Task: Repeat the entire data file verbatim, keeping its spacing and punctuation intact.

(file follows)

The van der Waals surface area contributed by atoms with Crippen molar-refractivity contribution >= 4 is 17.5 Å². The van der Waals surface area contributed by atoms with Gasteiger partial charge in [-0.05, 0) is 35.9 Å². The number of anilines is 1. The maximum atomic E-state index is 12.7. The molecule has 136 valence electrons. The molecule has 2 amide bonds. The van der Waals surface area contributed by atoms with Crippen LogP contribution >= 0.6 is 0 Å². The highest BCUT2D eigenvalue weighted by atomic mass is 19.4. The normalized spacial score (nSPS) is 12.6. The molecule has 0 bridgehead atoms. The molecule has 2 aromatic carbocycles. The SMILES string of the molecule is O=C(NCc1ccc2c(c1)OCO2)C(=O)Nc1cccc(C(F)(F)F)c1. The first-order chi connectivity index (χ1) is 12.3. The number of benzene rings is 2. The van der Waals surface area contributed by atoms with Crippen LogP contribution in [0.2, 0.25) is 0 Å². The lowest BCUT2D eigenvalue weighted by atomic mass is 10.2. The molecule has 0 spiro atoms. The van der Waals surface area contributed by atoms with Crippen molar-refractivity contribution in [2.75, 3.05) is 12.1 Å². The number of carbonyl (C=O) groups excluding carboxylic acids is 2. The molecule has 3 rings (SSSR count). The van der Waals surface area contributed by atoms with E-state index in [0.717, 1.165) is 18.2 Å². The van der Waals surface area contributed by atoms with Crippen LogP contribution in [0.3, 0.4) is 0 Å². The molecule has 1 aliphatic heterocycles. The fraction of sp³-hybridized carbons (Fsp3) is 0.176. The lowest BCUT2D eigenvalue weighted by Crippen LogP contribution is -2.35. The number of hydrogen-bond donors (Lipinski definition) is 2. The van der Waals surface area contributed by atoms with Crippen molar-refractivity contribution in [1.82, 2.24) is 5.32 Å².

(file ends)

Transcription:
The van der Waals surface area contributed by atoms with Crippen molar-refractivity contribution >= 4 is 17.5 Å². The van der Waals surface area contributed by atoms with Gasteiger partial charge in [-0.05, 0) is 35.9 Å². The number of anilines is 1. The maximum atomic E-state index is 12.7. The molecule has 136 valence electrons. The molecule has 2 amide bonds. The van der Waals surface area contributed by atoms with Crippen LogP contribution >= 0.6 is 0 Å². The highest BCUT2D eigenvalue weighted by atomic mass is 19.4. The normalized spacial score (nSPS) is 12.6. The molecule has 0 bridgehead atoms. The molecule has 2 aromatic carbocycles. The SMILES string of the molecule is O=C(NCc1ccc2c(c1)OCO2)C(=O)Nc1cccc(C(F)(F)F)c1. The first-order chi connectivity index (χ1) is 12.3. The number of benzene rings is 2. The van der Waals surface area contributed by atoms with Crippen LogP contribution in [0.2, 0.25) is 0 Å². The lowest BCUT2D eigenvalue weighted by atomic mass is 10.2. The molecule has 0 spiro atoms. The van der Waals surface area contributed by atoms with Crippen molar-refractivity contribution in [2.75, 3.05) is 12.1 Å². The number of carbonyl (C=O) groups excluding carboxylic acids is 2. The molecule has 3 rings (SSSR count). The van der Waals surface area contributed by atoms with E-state index in [0.717, 1.165) is 18.2 Å². The van der Waals surface area contributed by atoms with Crippen LogP contribution in [0.3, 0.4) is 0 Å². The molecule has 1 aliphatic heterocycles. The fraction of sp³-hybridized carbons (Fsp3) is 0.176. The lowest BCUT2D eigenvalue weighted by Crippen LogP contribution is -2.35. The number of hydrogen-bond donors (Lipinski definition) is 2. The van der Waals surface area contributed by atoms with Crippen molar-refractivity contribution in [1.82, 2.24) is 5.32 Å².